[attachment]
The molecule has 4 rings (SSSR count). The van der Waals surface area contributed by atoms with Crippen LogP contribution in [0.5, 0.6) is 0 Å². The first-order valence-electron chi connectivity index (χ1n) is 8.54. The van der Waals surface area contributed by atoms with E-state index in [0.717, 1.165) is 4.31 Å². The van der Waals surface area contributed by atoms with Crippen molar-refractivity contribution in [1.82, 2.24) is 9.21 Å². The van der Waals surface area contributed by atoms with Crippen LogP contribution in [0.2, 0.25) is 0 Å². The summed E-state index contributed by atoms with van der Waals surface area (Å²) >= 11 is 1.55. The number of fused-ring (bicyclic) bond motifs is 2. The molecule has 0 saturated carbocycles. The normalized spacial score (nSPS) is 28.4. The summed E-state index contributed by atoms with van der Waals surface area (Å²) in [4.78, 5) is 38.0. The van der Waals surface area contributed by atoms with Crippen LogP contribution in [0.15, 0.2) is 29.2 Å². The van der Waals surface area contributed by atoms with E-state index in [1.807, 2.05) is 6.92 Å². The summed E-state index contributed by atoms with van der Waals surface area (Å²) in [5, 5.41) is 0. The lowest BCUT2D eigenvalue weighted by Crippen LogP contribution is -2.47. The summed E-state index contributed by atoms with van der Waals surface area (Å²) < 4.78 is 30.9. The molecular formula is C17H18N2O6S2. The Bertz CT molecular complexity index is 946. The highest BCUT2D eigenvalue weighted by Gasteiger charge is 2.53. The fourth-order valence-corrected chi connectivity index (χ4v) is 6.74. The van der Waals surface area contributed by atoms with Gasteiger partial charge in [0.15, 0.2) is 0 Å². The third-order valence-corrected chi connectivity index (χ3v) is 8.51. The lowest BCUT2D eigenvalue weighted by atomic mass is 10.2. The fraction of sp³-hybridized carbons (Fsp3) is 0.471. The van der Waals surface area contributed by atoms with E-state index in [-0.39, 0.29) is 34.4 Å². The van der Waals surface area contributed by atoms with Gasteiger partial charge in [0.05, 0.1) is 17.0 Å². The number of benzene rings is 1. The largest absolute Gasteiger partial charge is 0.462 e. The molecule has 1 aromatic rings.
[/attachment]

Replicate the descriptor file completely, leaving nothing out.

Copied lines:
The molecule has 4 rings (SSSR count). The van der Waals surface area contributed by atoms with Crippen LogP contribution in [0.5, 0.6) is 0 Å². The first-order valence-electron chi connectivity index (χ1n) is 8.54. The van der Waals surface area contributed by atoms with E-state index in [0.717, 1.165) is 4.31 Å². The van der Waals surface area contributed by atoms with Crippen molar-refractivity contribution in [1.82, 2.24) is 9.21 Å². The van der Waals surface area contributed by atoms with Crippen LogP contribution in [0.2, 0.25) is 0 Å². The summed E-state index contributed by atoms with van der Waals surface area (Å²) >= 11 is 1.55. The number of fused-ring (bicyclic) bond motifs is 2. The molecule has 0 saturated carbocycles. The normalized spacial score (nSPS) is 28.4. The summed E-state index contributed by atoms with van der Waals surface area (Å²) in [4.78, 5) is 38.0. The van der Waals surface area contributed by atoms with Crippen LogP contribution in [0.15, 0.2) is 29.2 Å². The van der Waals surface area contributed by atoms with E-state index in [1.807, 2.05) is 6.92 Å². The summed E-state index contributed by atoms with van der Waals surface area (Å²) in [5, 5.41) is 0. The lowest BCUT2D eigenvalue weighted by Crippen LogP contribution is -2.47. The summed E-state index contributed by atoms with van der Waals surface area (Å²) < 4.78 is 30.9. The molecular formula is C17H18N2O6S2. The Bertz CT molecular complexity index is 946. The highest BCUT2D eigenvalue weighted by Gasteiger charge is 2.53. The fourth-order valence-corrected chi connectivity index (χ4v) is 6.74. The van der Waals surface area contributed by atoms with Gasteiger partial charge in [0.15, 0.2) is 0 Å². The third-order valence-corrected chi connectivity index (χ3v) is 8.51. The lowest BCUT2D eigenvalue weighted by atomic mass is 10.2. The fraction of sp³-hybridized carbons (Fsp3) is 0.471. The van der Waals surface area contributed by atoms with E-state index in [-0.39, 0.29) is 34.4 Å². The van der Waals surface area contributed by atoms with Gasteiger partial charge in [0.05, 0.1) is 17.0 Å². The number of benzene rings is 1. The largest absolute Gasteiger partial charge is 0.462 e. The molecule has 1 aromatic rings.